There were no differences between the groups in immediate IFN-γ responses to PPD and the magnitude of PPD-specific IFN-γ responses did not change over the 12 months of the study (Supplemental Figure S1).

Longevity of IFN-γ responses among effector memory T cells in malaria-exposed subjects

To determine the longevity of the immediate memory T cell response to PfSE, we analysed the frequency of IFN-γ-producing memory cells versus time since last known infection, in Rural 2 individuals. Mixed-effects regression models indicate a steady decline in the IFN-γ response to PfSE in the P. falciparum-experienced individuals (Figure 2E). The best estimate for the half-life of PfSE-specific IFN-γ-producing CD4+ T cells in these individuals is 3.27 years (95% CI: 1.94–10.26 years) (Table 2). Although the decay of IFN-γ-producing T cells was much less obvious among P. vivax-experienced individuals (estimated half-life 12.6 years, although the 95% CI included infinity) (Figure 2F) it did not differ significantly from the half-life in P. falciparum-experienced individuals (p = 0.227).

thumbnail
Table 2. Longevity of memory CD4 T cell responses to PfSE in P. falciparum- and P. vivax-exposed subjects.

doi:10.1371/journal.ppat.1001281.t002

IL-10 production by malaria-specific memory CD4+ T cells

We found little evidence of malaria-specific IL-10 responses by flow cytometry after 24 hrs co-culture with PfSE, PHA or PPD. For PfSE, the fold increase in IL-10+ CD4+ T cells between PfSE-stimulated and unstimulated cells averaged 1.08 with no difference between groups and with very low median fluorescence intensity values (Figure 1A and data not shown). We therefore examined the accumulation of IL-10 in Day 6 cell culture supernatants as an indication of central memory responses [21]. Strikingly, although PfSE-stimulated PBMC cultures from Rural 1 and Rural 2 subjects contained similar concentrations of IL-10, in both cases IL-10 concentrations were significantly higher than in cultures of PBMC from City Naïve subjects (Figure 3A). Data from subjects who had been infected with P. falciparum only and P. vivax only were pooled since there were no differences in IL-10 production between the two groups and exclusion of P. vivax-exposed subjects did not affect our conclusions (data not shown). Interestingly, median concentrations of IL-10 were stably maintained in both Rural 1 and Rural 2 subjects over the 12 months of the study (Figure 3B, 3C) and mixed-effects regression models showed that PfSE-induced IL-10 concentrations were stably maintained for up to 6 years after last documented malaria infection in both P. falciparum- (Figure 3D) and P. vivax- (Figure 3E) exposed Rural 2 subjects. The best estimate of the half life of these IL-10 responses is infinity (Table 2).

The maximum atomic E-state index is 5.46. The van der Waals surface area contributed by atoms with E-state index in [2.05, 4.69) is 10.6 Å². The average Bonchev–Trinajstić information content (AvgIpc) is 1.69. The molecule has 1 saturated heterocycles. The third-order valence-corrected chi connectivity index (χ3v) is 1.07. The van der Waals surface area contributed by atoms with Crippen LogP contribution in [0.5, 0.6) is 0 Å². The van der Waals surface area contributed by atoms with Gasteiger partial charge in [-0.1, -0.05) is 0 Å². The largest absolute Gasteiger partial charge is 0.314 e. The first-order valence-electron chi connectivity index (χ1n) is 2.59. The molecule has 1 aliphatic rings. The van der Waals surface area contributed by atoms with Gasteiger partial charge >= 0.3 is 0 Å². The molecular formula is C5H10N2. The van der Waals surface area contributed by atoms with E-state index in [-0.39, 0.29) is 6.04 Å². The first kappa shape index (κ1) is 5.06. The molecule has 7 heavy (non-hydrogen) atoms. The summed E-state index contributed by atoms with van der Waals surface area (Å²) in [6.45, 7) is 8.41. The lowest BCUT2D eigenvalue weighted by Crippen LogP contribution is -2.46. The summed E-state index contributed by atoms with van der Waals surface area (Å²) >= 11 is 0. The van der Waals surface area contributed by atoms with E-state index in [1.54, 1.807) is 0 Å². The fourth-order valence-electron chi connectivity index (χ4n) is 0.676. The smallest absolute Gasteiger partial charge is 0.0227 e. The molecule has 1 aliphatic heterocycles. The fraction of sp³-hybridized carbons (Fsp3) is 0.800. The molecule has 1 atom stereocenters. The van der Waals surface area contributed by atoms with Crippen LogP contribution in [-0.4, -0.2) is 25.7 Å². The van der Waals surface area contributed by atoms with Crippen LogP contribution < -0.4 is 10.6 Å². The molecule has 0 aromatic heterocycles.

thumbnail
Figure 3. IL-10 concentrations in 6 day cell culture supernatants.

(A) Concentration (mean ±95% CI) of IL-10 in 6 day, PfSE-stimulated culture supernatants at recruitment. IL-10 concentrations in 6 day, PfSE-stimulated culture supernatants at recruitment and 12 months later in Rural 1 (B) and Rural 2 (C) subjects. [Horizontal line = median; box = 25th and 75th percentiles; whiskers = minimum and maximum values]. Paired t-tests were used to analyse differences between the two time points. Best-fit regression analysis of the 6 day IL-10 response to PfSE over time in P. falciparum-exposed (D) and P. vivax-exposed (E) subjects. Solid lines represent best fit regression lines estimating the rates of decline of the 6 day cytokine responses over time and dashed lines represent the 95% CI.

doi:10.1371/journal.ppat.1001281.g003

Of note, there was no significant association between individuals making an IFN-γ response and those making an IL-10 response, i.e. individuals making IFN-γ were no more or less likely to make IL-10 than were individuals who did not make IFN-γ.